The spread of misinformation has always been present throughout history. Since the emergence of social media on the internet, the spread of ‘fake news’ occurs often and at a rapid speed. For instance, about two-in-three adults in the U.S. (64%) say fabricated news stories cause a great deal of confusion about the basic facts of current issues and events. In 2016, Oxford Dictionaries Word of the Year was chosen to be post-truth – an adjective defined as ‘relating to or denoting circumstances in which objective facts are less influential in shaping public opinion than appeals to emotion and personal belief’.
When we hear the term ‘fake news’ we often think of the latest bogus story about a celebrity or politician. As we move through this digital age, ‘fake news’ not only affects celebrities and politicians but can also affect companies and major brands. I will highlight several major brands that found themselves caught up in dealing with ‘fake news.’ In 2016, Pepsi and New Balance had the huge task of responding to false allegations that affected their reputation as well as their bottom line.
As 2016 came to a close, the citizens of the United States were tense. With the U.S. Presidential election fresh on everyone’s mind, many people were excited about the results, some expressed their disappointment with Trump winning the election. One of those displeased was PepsiCO CEO, Indra Nooyi (a supporter of Hillary Clinton). She discussed the impact of the election with Andrew Ross Sorkin at The New York Times‘ DealBook conference by saying in part, “I had to answer a lot of questions, from my daughters, from my employees, they were all in mourning”. After that interview it was widely reported that Nooyi stated that Trump supporters should take their business elsewhere, in turn sparking a major push for the boycott of Pepsi products. Snopes, a fact-checking site, reported the claims against Nooyi were false, but the damage had been done. Pepsi’s stock fell and their reputation was hurt.
New Balance also fell victim to fake news after the 2016 U.S. Presidential election. Apparently, the vice president of public affairs of New Balance said in an interview with the Wall Street Journal that, “The Obama admin turned a deaf ear to us & frankly w/ Pres-Elect Trump we feel things are going to move in the right direction.” Soon after, customers were tweeting pictures of their new balance shoes burning on side walks and in trash cans. They were angry for the company ‘celebrating a Trump victory’. The company official later clarified his remarks pointing out it was about President-elect Trump’s stance against the Trans-Pacific Partnership trade deal. They stated, “As the only major company that still makes athletic shoes in the United States, New Balance has a unique perspective on trade in that we want to make more shoes in the United States, not less,” a spokesman for New Balance told CBS News via email. “New Balance publicly supported the trade positions of Hillary Clinton, Bernie Sanders and Donald Trump before election day that focused on American manufacturing job creation and we continue to support them today. We believe in community.” Again, the company’s stocks fell and their reputation was hurt.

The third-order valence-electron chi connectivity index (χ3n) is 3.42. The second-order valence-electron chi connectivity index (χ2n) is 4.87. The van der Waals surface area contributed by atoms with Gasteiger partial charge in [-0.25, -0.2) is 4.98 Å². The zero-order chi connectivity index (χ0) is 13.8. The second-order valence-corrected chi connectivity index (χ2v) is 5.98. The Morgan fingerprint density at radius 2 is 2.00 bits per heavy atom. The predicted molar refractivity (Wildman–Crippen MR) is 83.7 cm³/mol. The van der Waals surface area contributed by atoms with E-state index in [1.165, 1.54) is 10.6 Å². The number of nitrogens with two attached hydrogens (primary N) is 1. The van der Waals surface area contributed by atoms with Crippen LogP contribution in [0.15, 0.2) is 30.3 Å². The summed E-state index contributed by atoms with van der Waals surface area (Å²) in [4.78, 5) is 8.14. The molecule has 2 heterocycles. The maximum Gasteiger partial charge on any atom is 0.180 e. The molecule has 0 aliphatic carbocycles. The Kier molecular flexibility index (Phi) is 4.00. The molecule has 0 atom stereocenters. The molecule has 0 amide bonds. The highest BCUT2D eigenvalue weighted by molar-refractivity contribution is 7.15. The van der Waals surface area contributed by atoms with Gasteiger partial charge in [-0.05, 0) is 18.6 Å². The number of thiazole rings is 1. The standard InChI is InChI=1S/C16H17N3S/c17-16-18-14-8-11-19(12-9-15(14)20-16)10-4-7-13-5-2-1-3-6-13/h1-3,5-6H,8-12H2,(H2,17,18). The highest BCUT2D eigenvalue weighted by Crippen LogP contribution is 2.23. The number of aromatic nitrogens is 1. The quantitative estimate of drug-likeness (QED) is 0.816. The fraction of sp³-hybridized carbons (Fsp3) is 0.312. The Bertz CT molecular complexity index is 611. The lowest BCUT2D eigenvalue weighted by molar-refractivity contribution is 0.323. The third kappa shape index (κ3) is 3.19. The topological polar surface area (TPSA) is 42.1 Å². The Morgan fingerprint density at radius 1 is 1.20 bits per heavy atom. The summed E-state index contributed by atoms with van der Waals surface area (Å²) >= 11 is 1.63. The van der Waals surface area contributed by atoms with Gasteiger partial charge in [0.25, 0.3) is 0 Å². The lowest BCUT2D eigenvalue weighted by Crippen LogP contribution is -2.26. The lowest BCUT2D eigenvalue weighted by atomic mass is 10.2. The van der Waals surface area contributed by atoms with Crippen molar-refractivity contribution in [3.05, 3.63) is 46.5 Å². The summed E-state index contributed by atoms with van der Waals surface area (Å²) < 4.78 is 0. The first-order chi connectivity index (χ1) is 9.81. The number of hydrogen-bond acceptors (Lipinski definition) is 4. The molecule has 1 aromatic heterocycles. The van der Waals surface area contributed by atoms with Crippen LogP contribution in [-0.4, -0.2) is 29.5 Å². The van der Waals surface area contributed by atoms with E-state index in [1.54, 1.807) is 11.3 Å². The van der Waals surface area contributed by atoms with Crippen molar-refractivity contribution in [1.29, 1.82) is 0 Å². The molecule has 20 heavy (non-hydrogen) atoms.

So, how can brands avoid being targeted for fake news?
I believe that staying objective is key. CEO’s should leave out their personal beliefs as much as possible when giving interviews or making statements as representative of the companies they work for. In the instance of Nooyi, she is a vocal Hillary Clinton supporter. So, when she said that they were ‘in mourning’ over the election results, it made her a target for the launch of fake news. Is it right for her to be such a target, no but if she was have just congratulated the President on his victory (which she did) and leave it at that. Pepsi may have avoided at hit to their bottom line.
In the case of New Balance, their situation may have been avoided had the company representative been clearer on the issues they were speaking about (TPP). They could have also outlined by the Obama plan on trade hurt their company and why they thought Trump had a better plan for their business. People may have still have been upset, but a least the company’s intention were clear from the beginning.
If Brands are Targeted, How Can They Deal With the Fake News Fallout and Regain Their Social Media Credibility?
If a brand is a victim of fake news, they need to issue a statement immediately. It needs to identify the source of the false accusation and reiterate their company’s mission. To go further than just a brand to consumer statement, I think that the brand could rapidly squash rumors of fake news by letting their employees speak out on social media. By letting the employees come to the defense of the company, they would come across as authentic and credible. I think there would have to be some guideline training for employees to act as advocates on behalf of their companies, but it could be extremely beneficial to counteract rumors and the mistruths of fake news against the company.
An article by Fast Company, 5 Steps to Reclaim your Credibility After You Screw Up, give some good tips that brands could use to regain social media credibility.
- OWN IT
- LOOK FOR–AND COMMUNICATE–IMPROVEMENTS
- STOP THE SELF-FLAGELLATION
- LEARN FROM THE SITUATION
Bottom line- We all make mistakes. How brands deal with Fake News can determine how well they bounce back from a situation.